Monday, February 22, 2010

Shopping for groceries

To clarify, less than a week has passed since my arrival to the PI, but for me, it's felt like it's been about a month. By some combination of the heat, waking up at the crack of dawn, and the ordeal of trying to get through each meal, the days seemed to stretch FOREVER. I have been reverted to elementary school time, where everything is new and engrossing, and you say things like "I'm 6 and a quarter years old." It's very satisfying compared to daily working life, where a month can go by and you almost don't notice it. Back to the daily grind though, Jordan and I get woken up every morning morning at sunrise to a chorus of roosters and two-stroke engines so loud and comical that you're imagining it too conservatively right now. I'm going to keep the written descriptions short to save time, as they're useless without intense gesticulations and sound effects anyway. So everything that I have done since I have arrived has been done with very little sleep, a slight tinge of crankiness and severe hunger.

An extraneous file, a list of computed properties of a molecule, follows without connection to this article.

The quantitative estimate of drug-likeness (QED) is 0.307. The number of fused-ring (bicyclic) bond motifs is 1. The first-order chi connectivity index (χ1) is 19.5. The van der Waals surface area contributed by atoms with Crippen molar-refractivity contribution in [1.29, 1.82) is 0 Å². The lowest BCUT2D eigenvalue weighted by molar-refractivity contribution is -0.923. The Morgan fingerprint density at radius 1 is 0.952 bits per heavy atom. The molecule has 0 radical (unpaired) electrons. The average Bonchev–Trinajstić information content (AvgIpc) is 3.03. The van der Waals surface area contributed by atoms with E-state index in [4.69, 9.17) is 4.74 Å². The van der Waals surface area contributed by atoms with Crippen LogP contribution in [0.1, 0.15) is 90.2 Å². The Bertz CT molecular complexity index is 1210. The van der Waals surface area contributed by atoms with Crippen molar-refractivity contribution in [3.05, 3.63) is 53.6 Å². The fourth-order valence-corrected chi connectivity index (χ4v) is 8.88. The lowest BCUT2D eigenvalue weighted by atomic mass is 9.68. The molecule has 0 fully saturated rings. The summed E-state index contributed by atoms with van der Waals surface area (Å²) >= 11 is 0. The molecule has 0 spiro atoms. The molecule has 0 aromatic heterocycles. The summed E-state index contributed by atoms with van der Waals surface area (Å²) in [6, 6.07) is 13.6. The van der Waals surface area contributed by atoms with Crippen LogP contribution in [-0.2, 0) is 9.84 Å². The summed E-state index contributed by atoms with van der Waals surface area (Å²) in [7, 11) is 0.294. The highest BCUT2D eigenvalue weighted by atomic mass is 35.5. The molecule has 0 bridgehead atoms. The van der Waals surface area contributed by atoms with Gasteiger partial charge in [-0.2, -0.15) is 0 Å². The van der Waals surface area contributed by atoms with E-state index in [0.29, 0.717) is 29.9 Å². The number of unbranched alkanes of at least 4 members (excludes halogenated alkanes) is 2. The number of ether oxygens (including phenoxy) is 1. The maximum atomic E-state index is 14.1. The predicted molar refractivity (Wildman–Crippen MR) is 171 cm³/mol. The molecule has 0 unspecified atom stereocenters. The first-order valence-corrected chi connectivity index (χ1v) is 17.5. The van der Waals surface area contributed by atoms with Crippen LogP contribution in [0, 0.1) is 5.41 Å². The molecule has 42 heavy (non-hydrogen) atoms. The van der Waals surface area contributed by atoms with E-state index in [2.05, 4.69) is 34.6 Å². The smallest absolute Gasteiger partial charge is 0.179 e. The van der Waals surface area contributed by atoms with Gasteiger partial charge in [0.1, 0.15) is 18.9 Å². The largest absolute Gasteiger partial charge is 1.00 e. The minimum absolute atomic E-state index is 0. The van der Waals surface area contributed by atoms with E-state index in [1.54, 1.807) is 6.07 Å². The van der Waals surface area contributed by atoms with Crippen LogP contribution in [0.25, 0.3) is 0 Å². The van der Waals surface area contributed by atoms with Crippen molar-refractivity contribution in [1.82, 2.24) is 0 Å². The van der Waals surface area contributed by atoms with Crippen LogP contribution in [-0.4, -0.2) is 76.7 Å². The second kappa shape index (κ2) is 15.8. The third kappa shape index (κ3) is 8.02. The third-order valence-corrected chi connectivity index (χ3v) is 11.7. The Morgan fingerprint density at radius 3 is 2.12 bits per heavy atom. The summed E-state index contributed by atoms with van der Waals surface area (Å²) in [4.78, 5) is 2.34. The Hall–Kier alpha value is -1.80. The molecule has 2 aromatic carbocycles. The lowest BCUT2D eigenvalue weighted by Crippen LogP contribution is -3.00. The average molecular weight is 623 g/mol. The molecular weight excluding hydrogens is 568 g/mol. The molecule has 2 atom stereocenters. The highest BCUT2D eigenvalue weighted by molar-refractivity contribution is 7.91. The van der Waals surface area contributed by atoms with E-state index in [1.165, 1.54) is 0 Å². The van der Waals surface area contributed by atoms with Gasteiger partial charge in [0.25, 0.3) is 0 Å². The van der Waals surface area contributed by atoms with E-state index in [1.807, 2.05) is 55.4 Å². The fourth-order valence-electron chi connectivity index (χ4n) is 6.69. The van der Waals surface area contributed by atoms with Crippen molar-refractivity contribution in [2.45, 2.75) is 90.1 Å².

I guess the custom in these funeral procedures is to feed the whole countryside for a few days with these massive feasts that never seem to end. So on the first morning, after eating a hearty breakfast of some kind of fish with a nice warm glass of caribou milk, freshly squeezed... unpasteurized (just take a moment to let that sink in)...